Flying Saucers are Real! Anthology of the lost saucer-craze
Jack Womack is an accomplished science fiction writer and part of the first wave of cyberpunks; he's also one of the world's foremost collectors of flying saucer ephemera: the zines, cheap paperbacks, and esoteric material associated with the saucer-craze, a virtually forgotten, decades-long global mania that features livestock mutilations, abductions, messages of intergalactic brotherhood, claims of both divine and satanic origins, and psychic phenomena.
Womack's collection has found a permanent home at Georgetown University's library, and Womack has lovingly curated a spectacular, 283-page anthology of the most fascinating material from the collection, accompanied by his notes and an introduction by William Gibson, whose own mother once saw a saucer.
Flying saucers are like hot sauce: whatever you love best, you might love it better with a few dashes of saucers. Womack's thematically organized collection traces how saucers worked their way into Christianity, Satanic panics, Red scares, belief in psi powers, military conspiracy theories, hollow Earth conspiracies, New Age reboots of Tibetan mysticism, conspiracies about Nazis (and Hitler), and, of course, radical, unhinged theories about Elvis Presley.
Womack presents his material with bone-dry wit -- if you've ever heard him speak, I guarantee you'll be able to hear his urbane, deadpan delivery in every sentence. He's not exactly making fun of his subjects. Oh, OK, sometimes he is, but just the most naked of hucksters and scammers -- but when it comes to the true believers, Womack has a mix of compassion and wonder at their ability to believe what they believe -- and convince others of their beliefs.
I grew up after the heyday of the saucer era (I was born in 1971), but I was surrounded by tantalizing clues about the saucers: Bugs Bunny jokes; mouldering paperbacks on the $0.10 rack at used bookstores; the odd, lurid zine in the dealer's room at a science fiction convention. My close, repeated readings of books like Daniel Pinkwater's Alan Mendelsohn, The Boy From Mars sketched out a kind of void that had recently been vacated by a huge cultural force that had once been a major piece of the public imagination, but had subsequently sank, almost without a trace.
Flying Saucers Are Real! is a mapping of those lost territories, a tour guide to a place lost in history. As William Gibson writes, it's "the only physical evidence of the advent of the UFO meme."
The book has spawned a new and most excellent podcast about the saucer meme. Considered as an artifact, it is extraordinarily beautiful, full color, gorgeously shot images of these old and vanishing pieces; commentary delivered with novelistic flair. It's a book to cherish.
Flying Saucers Are Real! [Jack Womack/Anthology Editions]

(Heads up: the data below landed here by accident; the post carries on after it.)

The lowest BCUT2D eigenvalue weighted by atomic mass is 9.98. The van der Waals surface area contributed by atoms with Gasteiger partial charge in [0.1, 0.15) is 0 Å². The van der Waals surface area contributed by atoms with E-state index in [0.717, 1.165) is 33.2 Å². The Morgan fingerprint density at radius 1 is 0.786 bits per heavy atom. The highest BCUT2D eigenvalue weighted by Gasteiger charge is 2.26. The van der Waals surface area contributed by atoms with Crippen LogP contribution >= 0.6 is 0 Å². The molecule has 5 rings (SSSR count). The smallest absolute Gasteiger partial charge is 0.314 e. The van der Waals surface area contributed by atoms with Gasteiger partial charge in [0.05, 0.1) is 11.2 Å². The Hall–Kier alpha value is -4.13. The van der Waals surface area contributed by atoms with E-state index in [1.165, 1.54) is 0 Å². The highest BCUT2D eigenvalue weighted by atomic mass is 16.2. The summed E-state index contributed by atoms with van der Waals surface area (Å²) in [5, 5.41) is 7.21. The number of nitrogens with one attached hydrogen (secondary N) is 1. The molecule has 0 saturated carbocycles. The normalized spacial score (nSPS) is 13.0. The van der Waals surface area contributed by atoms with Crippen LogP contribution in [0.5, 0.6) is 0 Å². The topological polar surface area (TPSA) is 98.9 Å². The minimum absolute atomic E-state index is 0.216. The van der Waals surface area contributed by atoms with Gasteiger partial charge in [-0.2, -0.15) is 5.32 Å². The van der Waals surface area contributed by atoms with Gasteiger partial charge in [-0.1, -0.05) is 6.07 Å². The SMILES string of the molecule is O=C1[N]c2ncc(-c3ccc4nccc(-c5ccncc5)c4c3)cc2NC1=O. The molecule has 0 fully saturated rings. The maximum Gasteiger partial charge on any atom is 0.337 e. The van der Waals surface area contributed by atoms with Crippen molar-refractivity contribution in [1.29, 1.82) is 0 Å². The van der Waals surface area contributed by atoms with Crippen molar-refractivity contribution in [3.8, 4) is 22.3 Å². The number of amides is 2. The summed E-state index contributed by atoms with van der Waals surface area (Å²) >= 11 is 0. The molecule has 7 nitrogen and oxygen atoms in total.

George RR Martin, 1993 "The fantasy novel I've been working on off and on for a while" is an unlikely project for TV
Scott Edelman writes, “I interviewed George R. R. Martin at a Thai restaurant on Episode 42 of my Eating the Fantastic podcast (MP3), and after I returned home, remembered I’d also interviewed him back in 1993. After digging out the tape, I couldn’t resist incorporating his amusing admission about ‘a fantasy novel I’ve been working […]
Zero-knowledge proofs are one of the most important concepts in cryptography: they’re a way to “validate a computation on private data by allowing a prover to generate a cryptographic proof that asserts to the correctness of the computed output” — in other words, a way to prove that something is true without learning the details.
Retroworks’ $18 decoder rings don’t have much by way of cryptographic robustness (they compare disfavorably to the cipher-wheel wedding rings my wife and I wear!), but they’re not a bad way to introduce the littlies in your life to the idea of habitual secrecy. (via Red Ferret)
Just because English has become the common global tongue doesn’t mean it’s the easiest language to write—even for native speakers. If you’re looking to improve your written communication skills, especially on your smartphone, take a look at Ginger Page.Ginger is a cross-platform app that offers corrections for phrasing as well as grammar. It’s powered by […]
The current web development landscape is rife with buzzwords and technology that gets abandoned almost as soon as it’s made. If you’ve never written a line of code before, it can be hard to figure out what’s coming, what’s here to stay, or how to get ahead.This Beginner Web Development Bundle is a great place […]
The Fader Stealth Quadcopter from TRNDlabs packs incredible flight performance into a package small enough to land on your phone screen, and it’s available now in the Boing Boing Store.The Fader’s six-axis gyroscope module gives it perfect balance in the air. This makes the onboard 720p HD camera all the better for shooting amazing flight […]